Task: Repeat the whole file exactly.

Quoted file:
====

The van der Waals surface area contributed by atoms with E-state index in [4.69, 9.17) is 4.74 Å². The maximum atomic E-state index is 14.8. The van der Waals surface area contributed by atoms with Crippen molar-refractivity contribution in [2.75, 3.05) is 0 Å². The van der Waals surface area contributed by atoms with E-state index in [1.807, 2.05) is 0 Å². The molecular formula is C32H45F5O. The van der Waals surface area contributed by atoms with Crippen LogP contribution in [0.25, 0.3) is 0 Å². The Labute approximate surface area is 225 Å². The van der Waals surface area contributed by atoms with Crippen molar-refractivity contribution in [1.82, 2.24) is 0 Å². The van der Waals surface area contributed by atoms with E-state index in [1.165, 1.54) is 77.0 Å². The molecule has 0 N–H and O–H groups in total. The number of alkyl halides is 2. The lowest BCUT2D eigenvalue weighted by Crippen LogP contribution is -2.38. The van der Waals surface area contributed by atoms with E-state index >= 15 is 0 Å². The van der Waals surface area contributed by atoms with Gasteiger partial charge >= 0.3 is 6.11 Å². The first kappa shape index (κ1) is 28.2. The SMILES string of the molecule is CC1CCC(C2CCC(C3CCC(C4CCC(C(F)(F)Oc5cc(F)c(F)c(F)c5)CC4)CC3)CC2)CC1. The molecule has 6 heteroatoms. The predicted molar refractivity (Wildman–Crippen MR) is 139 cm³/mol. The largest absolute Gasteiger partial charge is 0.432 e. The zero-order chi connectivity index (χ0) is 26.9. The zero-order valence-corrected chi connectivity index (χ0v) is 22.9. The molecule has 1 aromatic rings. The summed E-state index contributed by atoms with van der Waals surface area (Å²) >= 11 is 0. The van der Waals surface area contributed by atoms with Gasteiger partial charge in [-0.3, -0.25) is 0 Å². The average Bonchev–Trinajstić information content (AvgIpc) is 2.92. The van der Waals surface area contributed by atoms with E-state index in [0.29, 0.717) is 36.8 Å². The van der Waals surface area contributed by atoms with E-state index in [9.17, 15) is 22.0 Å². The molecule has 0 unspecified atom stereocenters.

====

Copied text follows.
The van der Waals surface area contributed by atoms with E-state index in [4.69, 9.17) is 4.74 Å². The maximum atomic E-state index is 14.8. The van der Waals surface area contributed by atoms with Crippen molar-refractivity contribution in [2.75, 3.05) is 0 Å². The van der Waals surface area contributed by atoms with E-state index in [1.807, 2.05) is 0 Å². The molecular formula is C32H45F5O. The van der Waals surface area contributed by atoms with Crippen LogP contribution in [0.25, 0.3) is 0 Å². The Labute approximate surface area is 225 Å². The van der Waals surface area contributed by atoms with Crippen molar-refractivity contribution in [1.82, 2.24) is 0 Å². The van der Waals surface area contributed by atoms with E-state index in [1.165, 1.54) is 77.0 Å². The molecule has 0 N–H and O–H groups in total. The number of alkyl halides is 2. The lowest BCUT2D eigenvalue weighted by Crippen LogP contribution is -2.38. The van der Waals surface area contributed by atoms with E-state index >= 15 is 0 Å². The van der Waals surface area contributed by atoms with Gasteiger partial charge >= 0.3 is 6.11 Å². The first kappa shape index (κ1) is 28.2. The SMILES string of the molecule is CC1CCC(C2CCC(C3CCC(C4CCC(C(F)(F)Oc5cc(F)c(F)c(F)c5)CC4)CC3)CC2)CC1. The molecule has 6 heteroatoms. The predicted molar refractivity (Wildman–Crippen MR) is 139 cm³/mol. The largest absolute Gasteiger partial charge is 0.432 e. The zero-order chi connectivity index (χ0) is 26.9. The zero-order valence-corrected chi connectivity index (χ0v) is 22.9. The molecule has 1 aromatic rings. The summed E-state index contributed by atoms with van der Waals surface area (Å²) >= 11 is 0. The van der Waals surface area contributed by atoms with Gasteiger partial charge in [-0.3, -0.25) is 0 Å². The average Bonchev–Trinajstić information content (AvgIpc) is 2.92. The van der Waals surface area contributed by atoms with E-state index in [0.29, 0.717) is 36.8 Å². The van der Waals surface area contributed by atoms with E-state index in [9.17, 15) is 22.0 Å². The molecule has 0 unspecified atom stereocenters.